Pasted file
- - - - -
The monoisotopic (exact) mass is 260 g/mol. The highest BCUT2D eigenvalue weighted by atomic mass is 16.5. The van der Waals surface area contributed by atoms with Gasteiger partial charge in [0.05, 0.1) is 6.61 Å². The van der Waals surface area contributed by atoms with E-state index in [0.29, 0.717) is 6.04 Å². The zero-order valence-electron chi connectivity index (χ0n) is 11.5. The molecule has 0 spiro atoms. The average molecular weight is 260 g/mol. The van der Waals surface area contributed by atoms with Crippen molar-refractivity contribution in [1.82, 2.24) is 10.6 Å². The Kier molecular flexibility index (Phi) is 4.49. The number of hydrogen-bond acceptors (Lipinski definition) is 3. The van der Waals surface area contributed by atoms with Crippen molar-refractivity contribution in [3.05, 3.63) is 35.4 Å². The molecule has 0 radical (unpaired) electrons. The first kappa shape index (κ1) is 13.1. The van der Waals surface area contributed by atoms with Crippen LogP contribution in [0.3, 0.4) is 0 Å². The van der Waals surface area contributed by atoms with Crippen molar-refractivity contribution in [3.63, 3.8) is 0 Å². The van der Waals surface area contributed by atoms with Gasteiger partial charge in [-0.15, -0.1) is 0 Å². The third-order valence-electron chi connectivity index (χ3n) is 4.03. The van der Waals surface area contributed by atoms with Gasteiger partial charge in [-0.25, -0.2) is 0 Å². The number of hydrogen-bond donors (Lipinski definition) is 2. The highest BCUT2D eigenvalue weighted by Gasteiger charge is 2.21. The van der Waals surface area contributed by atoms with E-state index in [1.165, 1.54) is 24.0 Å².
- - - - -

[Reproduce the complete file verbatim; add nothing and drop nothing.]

The monoisotopic (exact) mass is 260 g/mol. The highest BCUT2D eigenvalue weighted by atomic mass is 16.5. The van der Waals surface area contributed by atoms with Gasteiger partial charge in [0.05, 0.1) is 6.61 Å². The van der Waals surface area contributed by atoms with E-state index in [0.29, 0.717) is 6.04 Å². The zero-order valence-electron chi connectivity index (χ0n) is 11.5. The molecule has 0 spiro atoms. The average molecular weight is 260 g/mol. The van der Waals surface area contributed by atoms with Crippen molar-refractivity contribution in [1.82, 2.24) is 10.6 Å². The Kier molecular flexibility index (Phi) is 4.49. The number of hydrogen-bond acceptors (Lipinski definition) is 3. The van der Waals surface area contributed by atoms with Crippen molar-refractivity contribution in [3.05, 3.63) is 35.4 Å². The molecule has 0 radical (unpaired) electrons. The first kappa shape index (κ1) is 13.1. The van der Waals surface area contributed by atoms with Crippen LogP contribution in [0.3, 0.4) is 0 Å². The van der Waals surface area contributed by atoms with Crippen molar-refractivity contribution in [3.63, 3.8) is 0 Å². The van der Waals surface area contributed by atoms with Gasteiger partial charge in [-0.15, -0.1) is 0 Å². The third-order valence-electron chi connectivity index (χ3n) is 4.03. The van der Waals surface area contributed by atoms with Gasteiger partial charge in [-0.25, -0.2) is 0 Å². The number of hydrogen-bond donors (Lipinski definition) is 2. The highest BCUT2D eigenvalue weighted by Gasteiger charge is 2.21. The van der Waals surface area contributed by atoms with E-state index in [1.165, 1.54) is 24.0 Å².